Let’s say i set up a backing track and everything works how it should. Obviously the singer, guitarist or whatever will need another backing track than me as a drummer. Do I need to create a separate backing track for evey single person that needs one, for the singer without vocals and so on and so forth? I still don’t quite get it but I’m gonna read through it again and probably I’ll get it eventually.
    Two other question tho:
    If I run the backing tracks, do I always start the songs/stop the songs?
    Last question:
    Why do you need to interfaces? I think you wrote that you need an audio interface and the Motu 828 mk3, if it was called like that. But isn’t the Motu an audio Interface?

  21. You can use easily the PEDAL PLAYER stompbox and with just one small pedal you will solve all your problems during the live execution. All tracks and clicks must be prepared at home with your preferred DAW and must be at same bit rate and length, that’s all folks!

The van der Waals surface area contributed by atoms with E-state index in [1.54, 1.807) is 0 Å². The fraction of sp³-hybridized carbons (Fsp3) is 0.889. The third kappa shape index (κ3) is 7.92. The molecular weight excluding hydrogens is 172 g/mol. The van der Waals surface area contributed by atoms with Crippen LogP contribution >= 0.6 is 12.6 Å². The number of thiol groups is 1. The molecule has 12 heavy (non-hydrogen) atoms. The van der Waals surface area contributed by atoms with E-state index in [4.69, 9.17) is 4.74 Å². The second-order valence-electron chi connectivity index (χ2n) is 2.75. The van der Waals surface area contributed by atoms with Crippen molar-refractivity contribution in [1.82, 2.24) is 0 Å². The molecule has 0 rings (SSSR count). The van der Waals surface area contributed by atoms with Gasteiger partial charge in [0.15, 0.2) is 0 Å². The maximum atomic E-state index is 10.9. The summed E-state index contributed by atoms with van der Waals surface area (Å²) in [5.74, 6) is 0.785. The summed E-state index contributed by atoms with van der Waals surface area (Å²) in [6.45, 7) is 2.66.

1. No DAW on the stage
    2. Dual Player of 2 synchronized Stereo MP3 Audio Tracks. RCA Stereo/Jack Mono output for each channel​.
    3. ROUTER Wi-Fi embedded for video and Lyrics/Music Scores/PDF change Automation.
    ​4. REMOTE MIDI AUTOMATION CONTROLLER for a complete Automation of your Live Equipment through MIDI OUT port.​​
    5. A-B LOOPER Studio Mode​
    6. METRONOME flexible with different Click samples, linked to each song​
    7. TABLET-PC OUT (PDF) to connect until 3 different TABLET-PC through Wi-Fi Network with automatic page change with an user friendly Learning Recording Interface.
    8. OLED Display high definition high brillance
    9. VIDEO OUT to Projectors or HDMI-in/ Wi-Fi sources through any Android or Web2TV Device usage combination.
    10. MUSIC STICK READER to immediately listen your favorite music songs during pre-concert phase